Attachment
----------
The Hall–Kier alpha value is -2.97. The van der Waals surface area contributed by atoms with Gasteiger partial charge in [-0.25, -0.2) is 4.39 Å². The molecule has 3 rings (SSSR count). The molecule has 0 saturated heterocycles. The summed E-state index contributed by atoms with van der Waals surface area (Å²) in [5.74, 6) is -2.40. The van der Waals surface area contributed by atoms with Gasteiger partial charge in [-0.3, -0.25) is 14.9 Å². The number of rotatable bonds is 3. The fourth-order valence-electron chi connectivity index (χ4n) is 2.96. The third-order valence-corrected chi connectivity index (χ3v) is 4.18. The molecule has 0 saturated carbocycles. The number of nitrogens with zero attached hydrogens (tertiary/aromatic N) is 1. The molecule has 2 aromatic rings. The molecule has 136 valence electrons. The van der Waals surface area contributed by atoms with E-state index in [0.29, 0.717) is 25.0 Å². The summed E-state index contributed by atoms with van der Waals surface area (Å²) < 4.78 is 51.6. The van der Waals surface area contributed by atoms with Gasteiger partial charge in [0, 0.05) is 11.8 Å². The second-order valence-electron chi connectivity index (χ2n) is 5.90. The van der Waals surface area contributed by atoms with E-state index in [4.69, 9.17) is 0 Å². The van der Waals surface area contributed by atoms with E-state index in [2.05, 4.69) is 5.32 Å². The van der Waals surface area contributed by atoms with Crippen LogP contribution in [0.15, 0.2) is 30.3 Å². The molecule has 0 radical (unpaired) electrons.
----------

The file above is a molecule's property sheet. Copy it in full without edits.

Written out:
The Hall–Kier alpha value is -2.97. The van der Waals surface area contributed by atoms with Gasteiger partial charge in [-0.25, -0.2) is 4.39 Å². The molecule has 3 rings (SSSR count). The molecule has 0 saturated heterocycles. The summed E-state index contributed by atoms with van der Waals surface area (Å²) in [5.74, 6) is -2.40. The van der Waals surface area contributed by atoms with Gasteiger partial charge in [-0.3, -0.25) is 14.9 Å². The number of rotatable bonds is 3. The fourth-order valence-electron chi connectivity index (χ4n) is 2.96. The third-order valence-corrected chi connectivity index (χ3v) is 4.18. The molecule has 0 saturated carbocycles. The number of nitrogens with zero attached hydrogens (tertiary/aromatic N) is 1. The molecule has 2 aromatic rings. The molecule has 136 valence electrons. The van der Waals surface area contributed by atoms with E-state index in [0.29, 0.717) is 25.0 Å². The summed E-state index contributed by atoms with van der Waals surface area (Å²) < 4.78 is 51.6. The van der Waals surface area contributed by atoms with Gasteiger partial charge in [0, 0.05) is 11.8 Å². The second-order valence-electron chi connectivity index (χ2n) is 5.90. The van der Waals surface area contributed by atoms with E-state index in [4.69, 9.17) is 0 Å². The van der Waals surface area contributed by atoms with E-state index in [2.05, 4.69) is 5.32 Å². The van der Waals surface area contributed by atoms with Crippen LogP contribution in [0.15, 0.2) is 30.3 Å². The molecule has 0 radical (unpaired) electrons.